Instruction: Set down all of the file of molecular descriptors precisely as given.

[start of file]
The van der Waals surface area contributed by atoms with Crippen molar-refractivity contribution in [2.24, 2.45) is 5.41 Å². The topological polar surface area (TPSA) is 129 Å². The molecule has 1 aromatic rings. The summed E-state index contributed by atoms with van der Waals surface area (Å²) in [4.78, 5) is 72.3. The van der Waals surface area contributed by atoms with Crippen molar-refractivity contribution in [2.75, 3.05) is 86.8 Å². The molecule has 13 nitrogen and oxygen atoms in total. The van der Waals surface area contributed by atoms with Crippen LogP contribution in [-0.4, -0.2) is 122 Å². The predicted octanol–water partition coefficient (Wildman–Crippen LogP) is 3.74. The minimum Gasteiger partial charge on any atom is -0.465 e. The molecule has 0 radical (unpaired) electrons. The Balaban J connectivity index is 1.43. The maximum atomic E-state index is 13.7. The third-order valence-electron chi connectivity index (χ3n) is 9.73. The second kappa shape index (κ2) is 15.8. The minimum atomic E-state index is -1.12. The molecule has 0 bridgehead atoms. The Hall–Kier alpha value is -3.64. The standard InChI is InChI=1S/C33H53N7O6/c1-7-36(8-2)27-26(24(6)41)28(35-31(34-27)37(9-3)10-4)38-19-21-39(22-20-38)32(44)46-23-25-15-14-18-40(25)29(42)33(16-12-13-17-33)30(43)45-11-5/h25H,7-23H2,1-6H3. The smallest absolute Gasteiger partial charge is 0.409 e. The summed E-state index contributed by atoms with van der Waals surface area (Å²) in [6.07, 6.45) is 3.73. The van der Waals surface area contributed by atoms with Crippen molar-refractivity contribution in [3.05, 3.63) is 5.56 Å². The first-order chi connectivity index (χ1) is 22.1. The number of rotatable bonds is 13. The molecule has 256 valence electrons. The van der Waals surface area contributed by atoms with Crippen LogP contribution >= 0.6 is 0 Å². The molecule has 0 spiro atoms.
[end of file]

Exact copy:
The van der Waals surface area contributed by atoms with Crippen molar-refractivity contribution in [2.24, 2.45) is 5.41 Å². The topological polar surface area (TPSA) is 129 Å². The molecule has 1 aromatic rings. The summed E-state index contributed by atoms with van der Waals surface area (Å²) in [4.78, 5) is 72.3. The van der Waals surface area contributed by atoms with Crippen molar-refractivity contribution in [2.75, 3.05) is 86.8 Å². The molecule has 13 nitrogen and oxygen atoms in total. The van der Waals surface area contributed by atoms with Crippen LogP contribution in [-0.4, -0.2) is 122 Å². The predicted octanol–water partition coefficient (Wildman–Crippen LogP) is 3.74. The minimum Gasteiger partial charge on any atom is -0.465 e. The molecule has 0 radical (unpaired) electrons. The Balaban J connectivity index is 1.43. The maximum atomic E-state index is 13.7. The third-order valence-electron chi connectivity index (χ3n) is 9.73. The second kappa shape index (κ2) is 15.8. The minimum atomic E-state index is -1.12. The molecule has 0 bridgehead atoms. The Hall–Kier alpha value is -3.64. The standard InChI is InChI=1S/C33H53N7O6/c1-7-36(8-2)27-26(24(6)41)28(35-31(34-27)37(9-3)10-4)38-19-21-39(22-20-38)32(44)46-23-25-15-14-18-40(25)29(42)33(16-12-13-17-33)30(43)45-11-5/h25H,7-23H2,1-6H3. The smallest absolute Gasteiger partial charge is 0.409 e. The summed E-state index contributed by atoms with van der Waals surface area (Å²) in [6.07, 6.45) is 3.73. The van der Waals surface area contributed by atoms with Crippen molar-refractivity contribution in [3.05, 3.63) is 5.56 Å². The first-order chi connectivity index (χ1) is 22.1. The number of rotatable bonds is 13. The molecule has 256 valence electrons. The van der Waals surface area contributed by atoms with Crippen LogP contribution >= 0.6 is 0 Å². The molecule has 0 spiro atoms.